A recent study by the Pew Research Center found that the percentage of Americans who identify as atheist or agnostic has risen in the last seven years from 16 to 23 percent. And while a staggering 71 percent of Americans still describe themselves as Christians (insert joke about the “War on Christianity” here), the fact remains that the country is slowly becoming more and more secular.

Despite this trend, finding a group of fellow non-believers in the offline world can be difficult, especially in Milwaukee. Enter Mythicist Milwaukee, an organization dedicated to educating the “freethought community” on “the parallels between religion and mythology,” and “introducing the idea that many figures of antiquity—including pagan gods and major biblical characters—are myths.” Co-founded by Sean Fracek and Antonio Blandon in 2013, the group maintains an active blog, produces a weekly podcast, and “aims to create a community of educated freethinkers who support and share the mythicist position with the greater freethought and skeptic communities around the world.”

“In Milwaukee, there really isn’t a secular community,” Fracek says. “If you’re a secular person, there’s really nowhere for you to go and discuss these things. But based on what we’re seeing, a lot of people like to get together and be around likeminded people.”

In April 2015, Fracek and Blandon helped make that happen by organizing what Fracek calls “Milwaukee’s first secular conference,” the Mythinformation Conference. Now, less than six months later, Mythicist Milwaukee is prepping a follow-up to that conference. The Mythinformation Conference II will be held Sunday, September 27 at the Holiday Inn Milwaukee Riverfront. In tow will be a handful of national speakers, including Wu-Tang Clan associate Walter Reed—a.k.a. Killah Priest.

“We had a really nice turnout [at the first conference]. Over 120 people showed up,” Fracek says. “So we were like, ‘Okay, let’s take some time off.” But the thing ended up getting some big press, and we had various people in the secular world comment on it and talk with us. I was contacted by Killah Priest’s manager, and she loved our page, she loved everything we were doing, and she wanted to collaborate on something. And then the idea of Killah Priest coming to Milwaukee to lecture on this topic came up. And we were like, ‘Okay, now we have Killah Priest from the Wu-Tang Clan.’ This next event was supposed to be small, but since he came on we ended up going big with it.”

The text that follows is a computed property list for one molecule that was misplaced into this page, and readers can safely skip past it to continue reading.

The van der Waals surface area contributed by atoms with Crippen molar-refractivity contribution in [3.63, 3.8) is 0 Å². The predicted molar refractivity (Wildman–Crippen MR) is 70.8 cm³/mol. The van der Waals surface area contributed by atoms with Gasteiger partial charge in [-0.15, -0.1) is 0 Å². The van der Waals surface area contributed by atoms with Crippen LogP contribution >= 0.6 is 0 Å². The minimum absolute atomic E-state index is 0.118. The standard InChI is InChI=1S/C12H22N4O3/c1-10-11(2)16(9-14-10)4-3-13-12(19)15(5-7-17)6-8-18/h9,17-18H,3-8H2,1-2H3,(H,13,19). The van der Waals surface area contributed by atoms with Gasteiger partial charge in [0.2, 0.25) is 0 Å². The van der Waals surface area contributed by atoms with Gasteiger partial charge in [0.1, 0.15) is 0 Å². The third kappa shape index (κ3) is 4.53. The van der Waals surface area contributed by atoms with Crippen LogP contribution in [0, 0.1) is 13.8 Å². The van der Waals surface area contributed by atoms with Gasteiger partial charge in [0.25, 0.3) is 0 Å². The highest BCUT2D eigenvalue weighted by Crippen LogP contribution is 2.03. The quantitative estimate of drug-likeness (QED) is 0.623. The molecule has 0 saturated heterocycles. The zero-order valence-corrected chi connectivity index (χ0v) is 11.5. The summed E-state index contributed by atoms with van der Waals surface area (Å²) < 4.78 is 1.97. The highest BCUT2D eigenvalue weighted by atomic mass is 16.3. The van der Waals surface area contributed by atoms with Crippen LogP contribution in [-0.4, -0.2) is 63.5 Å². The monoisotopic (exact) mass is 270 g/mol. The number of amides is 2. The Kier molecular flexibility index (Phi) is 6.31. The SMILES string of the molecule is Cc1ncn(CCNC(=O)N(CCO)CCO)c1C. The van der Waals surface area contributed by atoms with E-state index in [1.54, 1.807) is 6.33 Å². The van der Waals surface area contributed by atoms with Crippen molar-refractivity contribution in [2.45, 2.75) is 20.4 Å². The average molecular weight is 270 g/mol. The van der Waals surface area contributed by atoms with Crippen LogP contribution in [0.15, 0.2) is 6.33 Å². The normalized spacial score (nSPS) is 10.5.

Priest’s lecture, “Heavy Mental: Religion’s Influence On Music” will cover “how religion has influenced his music and where it has taken the direction of his art.” (Heavy Mental is the title of Priest’s 1998 debut album.) He’ll be joined by Black Nonbelievers, Inc. president Mandisa Thomas, author David Fitzgerald (Nailed: Ten Christian Myths That Show Jesus Never Existed At All), and mythologist Arthur George.

Though not necessarily a non-believer, Killah Priest, according to Fracek, is “a student of religions—all religions. You see it in his lyrics. He’s constantly talking about modern religions and citing the ancient religions. He’s more of a spiritual person.”

Fracek continues: “I don’t want to out him as an atheist, because we don’t know if that’s his stance. I guess we’ll know more when he comes to Milwaukee, but he definitely understands this is a secular conference and we’re going to have secular talks. He’s a fan of it and he’s supporting it. Just having that is great.”

Mythinformation Conference II—“Is Faith Rooted In Fiction?”—takes place Sunday, September 27 at the Holiday Inn Milwaukee Riverfront from 9 a.m.-4 p.m. A pre-party featuring all conference speakers will be held Saturday, September 26 at John Hawks Pub from 7-11 p.m. Advance tickets for each event are $35, or $70 for both.

 

About The Author

Matt Wild
Co-Founder and Editor

In his spare time, Matt Wild enjoys collecting 8-bit Nintendo games (emulation is for creeps) and fondly remembering the time Milwaukee weatherman Vince Condella caused a stir at his Catholic grade school by showing up with an earring. He lives on Milwaukee's East Side.